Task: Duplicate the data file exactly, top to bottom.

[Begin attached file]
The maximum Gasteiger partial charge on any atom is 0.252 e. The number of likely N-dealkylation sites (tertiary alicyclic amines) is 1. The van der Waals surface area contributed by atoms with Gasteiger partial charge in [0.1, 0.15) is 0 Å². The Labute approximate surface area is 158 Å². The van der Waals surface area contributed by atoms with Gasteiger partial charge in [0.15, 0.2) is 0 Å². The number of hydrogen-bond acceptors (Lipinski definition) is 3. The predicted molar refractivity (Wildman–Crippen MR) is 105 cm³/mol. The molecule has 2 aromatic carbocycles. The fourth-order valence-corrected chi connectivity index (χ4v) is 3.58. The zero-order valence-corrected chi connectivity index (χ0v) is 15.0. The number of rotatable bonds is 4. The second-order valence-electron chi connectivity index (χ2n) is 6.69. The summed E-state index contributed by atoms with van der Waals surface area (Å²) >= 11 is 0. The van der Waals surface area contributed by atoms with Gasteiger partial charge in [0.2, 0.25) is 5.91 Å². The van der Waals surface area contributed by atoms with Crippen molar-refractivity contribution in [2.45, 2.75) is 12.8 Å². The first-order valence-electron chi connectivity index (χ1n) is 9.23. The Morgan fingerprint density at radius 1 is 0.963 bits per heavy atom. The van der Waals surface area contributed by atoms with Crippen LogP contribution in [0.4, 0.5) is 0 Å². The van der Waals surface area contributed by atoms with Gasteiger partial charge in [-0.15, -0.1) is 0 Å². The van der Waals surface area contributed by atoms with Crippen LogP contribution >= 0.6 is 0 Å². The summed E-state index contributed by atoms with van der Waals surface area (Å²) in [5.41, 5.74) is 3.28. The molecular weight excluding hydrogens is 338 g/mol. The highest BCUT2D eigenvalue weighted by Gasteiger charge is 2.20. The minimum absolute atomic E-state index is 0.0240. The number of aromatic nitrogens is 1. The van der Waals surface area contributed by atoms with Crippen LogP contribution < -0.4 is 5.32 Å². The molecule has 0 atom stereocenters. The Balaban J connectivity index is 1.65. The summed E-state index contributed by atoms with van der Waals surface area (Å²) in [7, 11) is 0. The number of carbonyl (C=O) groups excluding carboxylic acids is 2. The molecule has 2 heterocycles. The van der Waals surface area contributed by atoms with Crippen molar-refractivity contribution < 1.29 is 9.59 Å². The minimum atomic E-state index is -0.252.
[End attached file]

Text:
The maximum Gasteiger partial charge on any atom is 0.252 e. The number of likely N-dealkylation sites (tertiary alicyclic amines) is 1. The van der Waals surface area contributed by atoms with Gasteiger partial charge in [0.1, 0.15) is 0 Å². The Labute approximate surface area is 158 Å². The van der Waals surface area contributed by atoms with Gasteiger partial charge in [0.15, 0.2) is 0 Å². The number of hydrogen-bond acceptors (Lipinski definition) is 3. The predicted molar refractivity (Wildman–Crippen MR) is 105 cm³/mol. The molecule has 2 aromatic carbocycles. The fourth-order valence-corrected chi connectivity index (χ4v) is 3.58. The zero-order valence-corrected chi connectivity index (χ0v) is 15.0. The number of rotatable bonds is 4. The second-order valence-electron chi connectivity index (χ2n) is 6.69. The summed E-state index contributed by atoms with van der Waals surface area (Å²) >= 11 is 0. The van der Waals surface area contributed by atoms with Gasteiger partial charge in [0.2, 0.25) is 5.91 Å². The van der Waals surface area contributed by atoms with Crippen molar-refractivity contribution in [2.45, 2.75) is 12.8 Å². The first-order valence-electron chi connectivity index (χ1n) is 9.23. The Morgan fingerprint density at radius 1 is 0.963 bits per heavy atom. The van der Waals surface area contributed by atoms with Crippen LogP contribution in [0.4, 0.5) is 0 Å². The van der Waals surface area contributed by atoms with Gasteiger partial charge in [-0.15, -0.1) is 0 Å². The van der Waals surface area contributed by atoms with Crippen LogP contribution >= 0.6 is 0 Å². The summed E-state index contributed by atoms with van der Waals surface area (Å²) in [5.41, 5.74) is 3.28. The molecular weight excluding hydrogens is 338 g/mol. The highest BCUT2D eigenvalue weighted by Gasteiger charge is 2.20. The minimum absolute atomic E-state index is 0.0240. The number of aromatic nitrogens is 1. The van der Waals surface area contributed by atoms with Crippen LogP contribution < -0.4 is 5.32 Å². The molecule has 0 atom stereocenters. The Balaban J connectivity index is 1.65. The summed E-state index contributed by atoms with van der Waals surface area (Å²) in [7, 11) is 0. The number of carbonyl (C=O) groups excluding carboxylic acids is 2. The molecule has 2 heterocycles. The van der Waals surface area contributed by atoms with Crippen molar-refractivity contribution < 1.29 is 9.59 Å². The minimum atomic E-state index is -0.252.